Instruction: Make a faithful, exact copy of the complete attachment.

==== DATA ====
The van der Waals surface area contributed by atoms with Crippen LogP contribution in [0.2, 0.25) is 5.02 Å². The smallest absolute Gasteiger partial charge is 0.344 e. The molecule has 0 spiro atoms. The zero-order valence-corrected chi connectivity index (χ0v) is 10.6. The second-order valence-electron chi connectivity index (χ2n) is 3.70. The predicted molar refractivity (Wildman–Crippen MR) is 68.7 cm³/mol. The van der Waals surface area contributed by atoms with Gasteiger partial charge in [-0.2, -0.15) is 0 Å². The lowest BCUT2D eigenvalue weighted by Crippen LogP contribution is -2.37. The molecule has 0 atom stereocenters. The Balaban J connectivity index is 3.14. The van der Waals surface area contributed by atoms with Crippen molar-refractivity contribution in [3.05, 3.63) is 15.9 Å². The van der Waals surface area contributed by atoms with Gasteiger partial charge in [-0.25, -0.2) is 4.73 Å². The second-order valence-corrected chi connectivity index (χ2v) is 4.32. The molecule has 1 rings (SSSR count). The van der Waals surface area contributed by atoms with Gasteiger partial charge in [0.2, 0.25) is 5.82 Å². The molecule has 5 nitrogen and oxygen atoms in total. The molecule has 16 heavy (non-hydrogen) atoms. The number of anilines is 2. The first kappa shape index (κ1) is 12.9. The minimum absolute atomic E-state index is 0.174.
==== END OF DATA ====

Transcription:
The van der Waals surface area contributed by atoms with Crippen LogP contribution in [0.2, 0.25) is 5.02 Å². The smallest absolute Gasteiger partial charge is 0.344 e. The molecule has 0 spiro atoms. The zero-order valence-corrected chi connectivity index (χ0v) is 10.6. The second-order valence-electron chi connectivity index (χ2n) is 3.70. The predicted molar refractivity (Wildman–Crippen MR) is 68.7 cm³/mol. The van der Waals surface area contributed by atoms with Gasteiger partial charge in [-0.2, -0.15) is 0 Å². The lowest BCUT2D eigenvalue weighted by Crippen LogP contribution is -2.37. The molecule has 0 atom stereocenters. The Balaban J connectivity index is 3.14. The van der Waals surface area contributed by atoms with Crippen molar-refractivity contribution in [3.05, 3.63) is 15.9 Å². The van der Waals surface area contributed by atoms with Gasteiger partial charge in [-0.25, -0.2) is 4.73 Å². The second-order valence-corrected chi connectivity index (χ2v) is 4.32. The molecule has 1 rings (SSSR count). The van der Waals surface area contributed by atoms with Gasteiger partial charge in [0.2, 0.25) is 5.82 Å². The molecule has 5 nitrogen and oxygen atoms in total. The molecule has 16 heavy (non-hydrogen) atoms. The number of anilines is 2. The first kappa shape index (κ1) is 12.9. The minimum absolute atomic E-state index is 0.174.